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Niger snubs Nigeria, U.S; signs of growing Russia influence, say diplomatic sources



Recent decision by Nigerien junta to revoke military agreement with US and keep its border with its Nigerian neighbor closed despite its West African brother’s reopening of ties speaks of growing influence of Russia’s Africa Corps, a military complex that replaced its Wagner Group in the continent, say some diplomatic sources to DDM.

Rusia has a steady fighting corps of over 100 personnel providing military services especially in the Alliance of Sahel States, AoSS.

Diplomatic sources are however convinced that such influence may not be good for Africa in the long run.

“Africa may see more coups like in the 60s and 70s.

“The continent can’t afford to be made a battle ground again,” explained one of the diplomat who spoke to the online news platform.

Ruling junta in Niger on Saturday decided to immediately revoke a military agreement that allowed U.S. military personnel and civilian staff from the Department of Defense to be present in the country.

The US maintains a drone base in Niger and such measure might deny the Americans a strategic leverage on West Africa.

The presence of about 1,100 U.S. troops in Niger, operating from two bases including a drone base near Agadez, was deemed illegal by Abdramane.

He argued that this presence violated constitutional and democratic rules as it was unilaterally imposed on Niger in 2012 without transparency regarding the number of U.S. personnel and equipment in the country.

According to the agreement, the U.S. military was not obligated to respond to requests for assistance against militants.


But according to Colonel Amadou Abdramane, a spokesperson for the junta, decision was made following a visit by U.S. officials, including Assistant Secretary of State for African Affairs Molly Phee and General Michael Langley, commander of the U.S. Africa Command.

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Abdramane stated on television that the U.S. delegation did not follow diplomatic protocol and that Niger was not properly informed about the delegation’s composition, arrival date, or agenda.

Discussions during the visit focused on Niger’s military transition, cooperation between the two countries, and Niger’s choice of partners in combating militants associated with al Qaeda and Islamic State.

A U.S. official who later spoke anonymously to a wire service mentioned that there were frank discussions about Niger’s ruling military council, known as the CNSP, and that further updates would be provided as needed.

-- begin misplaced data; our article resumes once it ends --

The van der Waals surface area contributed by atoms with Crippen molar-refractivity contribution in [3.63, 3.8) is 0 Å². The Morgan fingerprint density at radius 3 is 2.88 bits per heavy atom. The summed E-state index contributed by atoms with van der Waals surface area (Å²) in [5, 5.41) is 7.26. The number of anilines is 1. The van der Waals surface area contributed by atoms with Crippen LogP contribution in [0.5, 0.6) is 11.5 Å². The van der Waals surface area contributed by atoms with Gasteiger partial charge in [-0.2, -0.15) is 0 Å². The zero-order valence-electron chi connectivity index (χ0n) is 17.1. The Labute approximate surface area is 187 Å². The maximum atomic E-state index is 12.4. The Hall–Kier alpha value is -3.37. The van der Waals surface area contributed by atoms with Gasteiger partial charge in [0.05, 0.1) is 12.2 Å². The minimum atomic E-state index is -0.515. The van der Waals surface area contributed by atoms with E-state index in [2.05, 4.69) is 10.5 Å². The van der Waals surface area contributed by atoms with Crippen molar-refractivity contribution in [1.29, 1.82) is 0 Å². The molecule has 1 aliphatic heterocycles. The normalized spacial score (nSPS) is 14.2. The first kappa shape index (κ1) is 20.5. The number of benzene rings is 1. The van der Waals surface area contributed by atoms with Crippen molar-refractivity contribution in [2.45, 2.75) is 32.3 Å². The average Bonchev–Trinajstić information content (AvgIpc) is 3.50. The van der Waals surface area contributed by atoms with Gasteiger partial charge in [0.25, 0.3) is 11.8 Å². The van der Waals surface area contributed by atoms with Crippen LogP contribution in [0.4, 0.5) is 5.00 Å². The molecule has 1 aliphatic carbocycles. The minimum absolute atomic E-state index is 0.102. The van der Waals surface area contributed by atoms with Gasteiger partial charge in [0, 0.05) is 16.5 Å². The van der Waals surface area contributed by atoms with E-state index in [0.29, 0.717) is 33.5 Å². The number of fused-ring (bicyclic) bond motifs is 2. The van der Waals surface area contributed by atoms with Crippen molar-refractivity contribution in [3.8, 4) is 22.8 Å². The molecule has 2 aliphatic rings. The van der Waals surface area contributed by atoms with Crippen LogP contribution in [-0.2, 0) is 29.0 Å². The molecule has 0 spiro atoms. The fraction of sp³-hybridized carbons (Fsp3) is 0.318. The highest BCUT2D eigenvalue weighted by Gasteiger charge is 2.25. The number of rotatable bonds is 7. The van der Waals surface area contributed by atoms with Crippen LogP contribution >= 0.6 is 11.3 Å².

Since taking power in July the previous year, the Niger junta, similar to military rulers in neighboring Mali and Burkina Faso, has expelled French and other European forces and sought support from Russia.

But an earlier decision by Niger against its western neighbour, Nigeria, suggests that there might be more to the move against US.

Despite Nigeria announcing the reopening on March 13, 2024, for instance, the Nigerien authorities have not made any statements and have kept their entry points closed.

Niger and Nigeria share borders that is approximately 1,500 kilometers long and is one of the busiest borders in West Africa.

It is marked by various checkpoints and border crossings, with both countries working together to ensure security and facilitate trade and movement of people between the two nations.

While security agencies like the Nigeria Customs Service and the Nigeria Immigration Service have facilitated movement along the border communities on the Nigerian side, their counterparts in Niger have not followed suit.

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Residents of border communities, particularly on the Nigerian side, are hopeful that the reopening of the borders will make trading easier and improve their lives.

The two countries have strong economic and social ties, and the reopening of the borders is expected to boost economic activities in the border communities.

While the Nigerian side has largely reopened its borders, the situation on the Nigerien side remains unclear. Residents hope for a resolution that benefits both countries and revives economic activities in the border regions.

But hope of normalizing the economic ties may not materialize going by recent development observers in the region’s diplomatic community see as external Russia influence.

In late January, the Africa Corps made a public announcement on Telegram that they had sent 100 personnel to Burkina Faso to assist the current leader, Ibrahim Traoré, in fighting against Islamist insurgencies in the Sahel region.

This new group has been taking over operations in Mali and Libya for a few months now, and there are talks about setting up a Russian military base in the Central African Republic (CAR).

Experts at the Centre for Eastern Studies in Warsaw predict that more units from the Africa Corps will probably be sent to various countries in the Sahel region, CAR, and Libya.

However, the activities of the group will depend on the agreements made with the local governments.


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